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Can the Blue Planet Fund Be Expanded to the G20?

Kaylin Dawe, G7 and G20 Research Groups
July 7, 2021

In the lead-up to the 2020 Cornwall Summit, G7 members championed the phrase "Build Back Better" as their thematic approach. Building back better recognizes the need to recover from the COVID-19 pandemic and address pre-existing issues within the members' political systems and beyond.

The pandemic has brought forward the need to confront concurrent crises including the climate crisis and biodiversity loss, global health crises, refugees, and economic recessions. This past year has demonstrated that there are drastic economic repercussions and potential for loss of human life when these situations arise.

As the climate crisis continues, emissions increase and the environment continues to be degraded, natural disasters and diseases become increasingly likely. Developing countries are particularly vulnerable to adverse impacts of climate change which makes it paramount for world leaders to be mindful of these countries when tackling the climate crisis.

UK prime minister Boris Johnson recognized the connection between climate change and biodiversity loss, and the importance of addressing both, when he stated at the Cornwall Summit: "Protecting our planet is the most important thing we as leaders can do for our people. There is a direct relationship between reducing emissions, restoring nature, creating jobs and ensuring long-term economic growth … The G7 has an unprecedented opportunity to drive a global Green Industrial Revolution, with the potential to transform the way we live."

At the summit, the United Kingdom announced the launch of the Blue Planet Fund, a GBP500 million initiative to support developing countries in protecting their marine environment and coastal regions while simultaneously reducing poverty. It has four objectives: addressing biodiversity, climate change, marine pollution and sustainable seafood.

In regards to biodiversity, the goal is to "improve marine biodiversity and support livelihoods by protecting and enhancing marine ecosystems, reducing pressures and increasing resilience, and enabling sustainable and equitable access to, and use of, these resources." For climate change, the Blue Planet Fund sets out to foster resilience, adaptation and mitigation. It will reduce marine pollution by taking both "land-based and sea-based" measures to improve the quality of life and environment. On sustainable seafood, it will focus on creating healthy ecosystems, preventing the overexploitation of marine life and providing "sustainable inclusive and equitable livelihoods."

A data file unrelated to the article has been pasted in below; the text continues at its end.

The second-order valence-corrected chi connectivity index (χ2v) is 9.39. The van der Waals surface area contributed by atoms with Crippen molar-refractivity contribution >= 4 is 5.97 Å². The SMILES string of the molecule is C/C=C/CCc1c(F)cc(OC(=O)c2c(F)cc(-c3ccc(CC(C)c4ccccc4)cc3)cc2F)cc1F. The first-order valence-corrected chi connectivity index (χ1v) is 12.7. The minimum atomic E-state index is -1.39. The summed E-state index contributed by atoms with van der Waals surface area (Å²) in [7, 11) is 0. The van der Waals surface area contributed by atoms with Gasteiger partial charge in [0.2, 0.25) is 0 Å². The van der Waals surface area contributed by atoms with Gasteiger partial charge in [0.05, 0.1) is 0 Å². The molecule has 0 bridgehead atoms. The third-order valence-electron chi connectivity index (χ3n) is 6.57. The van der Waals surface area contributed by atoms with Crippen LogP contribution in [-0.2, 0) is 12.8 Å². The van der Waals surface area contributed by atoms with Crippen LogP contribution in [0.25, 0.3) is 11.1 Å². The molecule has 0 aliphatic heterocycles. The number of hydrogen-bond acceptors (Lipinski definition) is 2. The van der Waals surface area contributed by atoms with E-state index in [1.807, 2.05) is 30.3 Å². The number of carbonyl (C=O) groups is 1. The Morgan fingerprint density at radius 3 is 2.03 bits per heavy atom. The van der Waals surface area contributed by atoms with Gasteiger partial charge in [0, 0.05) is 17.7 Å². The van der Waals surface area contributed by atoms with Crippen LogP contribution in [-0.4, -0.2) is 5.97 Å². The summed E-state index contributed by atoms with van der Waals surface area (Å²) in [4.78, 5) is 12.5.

However, since the summit, the Blue Planet Fund has been criticized as being "all hot air" as it was previously announced in the UK's Conservative party manifesto in 2019. The UK, therefore, did not commit any new money as the funds will come from climate finance commitments it had already committed to spend over five years. The announcement of the Blue Planet Fund was thus a missed opportunity to allot more money, expand the initiative and provide for more extensive environmental action.

Yet, within the fund's announcement lies a different opportunity, one with the possibility for increased cooperation.

How the Blue Planet Fund will be delivered is still under consideration. But the announcement stated that the UK is "planning a range of programmes at bilateral and multilateral level to deliver the Fund's outcomes." This leaves open the possibility for it to be expanded to other G7 members and their Cornwall Summit guests, as well as G20 members for funding and participation. As the G20 comprises approximately 85 per cent of the global economic output, cooperation and funding could be amplified greatly.

Additionally, expanding the Blue Planet Fund to include contributions from G20 members would mean more funding and diversified knowledge on climate change and biodiversity. This would enable the fund to better identify and address issues affecting the countries it supports, such as "Ghana, Indonesia and Pacific island states." Indonesia, a member of the G20 and a country with one of the longest coastlines in the world, faces losing its capital city Jakarta by 2050 due to rising sea levels caused by carbon emissions. The country could therefore impart its firsthand knowledge to the fund, which could lead to greater efficiency and aid in identifying areas of immediate concern within other countries.

With only four months remaining until the G20 Rome Summit in October, now is the time to reflect and act on how the G20 can build on current environmental initiatives and usher in new ones. The actions we take now will determine the quality of our shared future.

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